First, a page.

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Conned Lawyer Fails In Suit Against Ex-colleague

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Conned lawyer fails in suit against ex-colleague

[2011] 29 Mar_ST

Title: Conned lawyer fails in suit against ex-colleague

Source: Straits Times

Author: K. C. Vijayan, Law Correspondent

Legal News Archive

A LAWYER who accused a former colleague of misleading her into investing in a $64 million scam has had her case dismissed by the High Court.

Ms Teresa Chan Pui Woo had sued fellow lawyer Jonathan Tan over the failed deal in which she lost about $860,000.

But Justice Lai Siu Chiu said in a judgment released yesterday: 'While the court is not unsympathetic to Teresa for the losses she has suffered, it was clearly disingenuous of her to attempt to blame those losses on Jonathan.'

Both lawyers worked for the Raffles Law Practice Group, the court heard. They got along well socially and professionally, partly because they were both Christians.

Mr Tan was said to have introduced Ms Chan to a businessman called Michael Ng in 2002.

She had no idea that Mr Ng - who presented himself as a banker and fellow Christian - was actually a former convicted fraudster.

He told her he had $64 million locked up in a bank in Britain, which could be released only if a tax was paid to the 'British International Monetary Fund', which later turned out to be fictitious.

Mr Ng said that if she gave him $816,336, he would guarantee her a return of $1.675 million in two weeks once the tax was paid and the money released.

Ms Chan handed over two cheques totalling $150,000 and a third for $672,000. She even mortgaged her condominium unit in Sunset Way, borrowed from her father and sold her car. Additional sums totalling about $38,000 followed until January 2005.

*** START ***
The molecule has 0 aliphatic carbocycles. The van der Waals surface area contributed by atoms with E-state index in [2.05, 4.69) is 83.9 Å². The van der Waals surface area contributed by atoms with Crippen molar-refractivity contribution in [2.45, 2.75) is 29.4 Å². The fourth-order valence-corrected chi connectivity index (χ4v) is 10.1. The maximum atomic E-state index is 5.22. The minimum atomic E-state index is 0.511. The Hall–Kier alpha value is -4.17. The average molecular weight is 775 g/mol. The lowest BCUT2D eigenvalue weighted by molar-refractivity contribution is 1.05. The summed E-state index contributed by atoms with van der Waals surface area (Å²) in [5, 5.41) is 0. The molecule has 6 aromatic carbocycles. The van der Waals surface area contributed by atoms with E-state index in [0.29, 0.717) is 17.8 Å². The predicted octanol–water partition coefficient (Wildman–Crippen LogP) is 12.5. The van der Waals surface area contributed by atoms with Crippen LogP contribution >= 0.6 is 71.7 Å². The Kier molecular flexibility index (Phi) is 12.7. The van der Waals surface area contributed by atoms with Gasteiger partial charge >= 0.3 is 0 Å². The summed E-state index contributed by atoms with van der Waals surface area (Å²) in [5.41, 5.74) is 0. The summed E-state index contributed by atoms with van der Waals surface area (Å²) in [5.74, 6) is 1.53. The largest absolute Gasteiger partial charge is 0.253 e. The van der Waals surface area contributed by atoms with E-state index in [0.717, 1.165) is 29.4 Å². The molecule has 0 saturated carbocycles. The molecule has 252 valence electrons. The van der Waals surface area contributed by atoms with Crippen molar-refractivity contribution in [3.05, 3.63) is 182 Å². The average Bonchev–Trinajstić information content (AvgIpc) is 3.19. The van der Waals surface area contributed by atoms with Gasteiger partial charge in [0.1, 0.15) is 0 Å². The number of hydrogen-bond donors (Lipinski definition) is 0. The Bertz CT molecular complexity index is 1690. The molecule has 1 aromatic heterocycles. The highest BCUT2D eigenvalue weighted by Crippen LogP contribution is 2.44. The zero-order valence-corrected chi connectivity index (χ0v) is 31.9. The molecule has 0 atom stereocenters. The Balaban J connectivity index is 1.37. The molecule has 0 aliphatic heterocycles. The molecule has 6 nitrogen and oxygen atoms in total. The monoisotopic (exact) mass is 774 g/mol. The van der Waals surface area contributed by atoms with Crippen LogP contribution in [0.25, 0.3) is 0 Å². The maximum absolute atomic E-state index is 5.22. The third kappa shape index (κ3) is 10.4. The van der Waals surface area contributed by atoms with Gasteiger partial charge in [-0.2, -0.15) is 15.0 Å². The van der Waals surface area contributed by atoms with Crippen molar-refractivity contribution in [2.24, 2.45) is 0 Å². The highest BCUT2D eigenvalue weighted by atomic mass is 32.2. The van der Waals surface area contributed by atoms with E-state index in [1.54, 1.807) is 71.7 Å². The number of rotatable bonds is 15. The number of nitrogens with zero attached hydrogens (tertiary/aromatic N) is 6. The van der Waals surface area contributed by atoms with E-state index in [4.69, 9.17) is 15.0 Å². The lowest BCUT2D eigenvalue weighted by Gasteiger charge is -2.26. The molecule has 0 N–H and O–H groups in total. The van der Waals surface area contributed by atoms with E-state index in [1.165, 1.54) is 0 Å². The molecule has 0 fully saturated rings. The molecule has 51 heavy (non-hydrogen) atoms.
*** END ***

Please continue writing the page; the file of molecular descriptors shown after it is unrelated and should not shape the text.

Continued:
However the promised returns failed to materialise, even though she made several demands. When she realised she had been cheated, Ms Chan was 'completely devastated'.

The lawyer sued Mr Ng, who was ordered by the High Court earlier this month to pay her $18 million in damages.

She also sued Mr Tan for misrepresentation, claiming he had agreed to protect her interests if she signed the deal.

Mr Tan, defended by a legal team led by Senior Counsel Michael Khoo, argued that he was involved in the scheme solely as Mr Ng's lawyer and Ms Chan was well aware of this.

He did not assume any responsibility towards her and she did not rely on him in her decision to invest in the scheme.

The judge found no evidence that Ms Chan, who was represented by lawyer S. Gunaseelan, had even once blamed Mr Tan when she failed to get her returns 'or even when she realised the entire scheme of Michael's was a complete scam'.

Instead, the evidence showed she looked only to Mr Ng for the money and she was the one who dictated the terms of the agreements she signed with him, said Justice Lai.

'She saw Michael's scheme as an attractive investment, she knew what she wanted and she was clearly in control at all times. Teresa was not a babe in the woods who relied heavily on Jonathan to protect her interests.'

The judge said that Ms Chan's and Mr Tan's versions of events were 'diametrically opposing'. 'If I were to accept one side's version, it would mean the other side had not been truthful.'

She added it was 'unfair of Teresa to repeatedly accuse Jonathan in cross-examination of being a liar when the objective evidence showed otherwise'.

Mr Ng, 70, a former police inspector, first made the news in 1981 when he was jailed for nine years for his part in a $23 million fraud conspiracy involving the scuttling of a cargo ship.

Justice Lai noted this was 'unfortunately' not known to Ms Chan or other investors who 'only knew Michael as a Christian brother in need of assistance'.

She added it was unclear whether he had masterminded the latest fraud or had also been deceived and ended up dragging other victims down with him.

The police had advised him in a letter in July 2006 'to refrain from soliciting for loans', warning he could face charges if he persisted.

Justice Lai said Ms Chan had been the unfortunate victim of an advance fee fraud, more commonly known as the '419 fraud' or 'Nigerian scam'.

She said the case was 'a stark reminder of the adage that if a deal looks too good to be true, it probably is'.


Source: Straits Times © Singapore Press Holdings Ltd. Permission required for reproduction.


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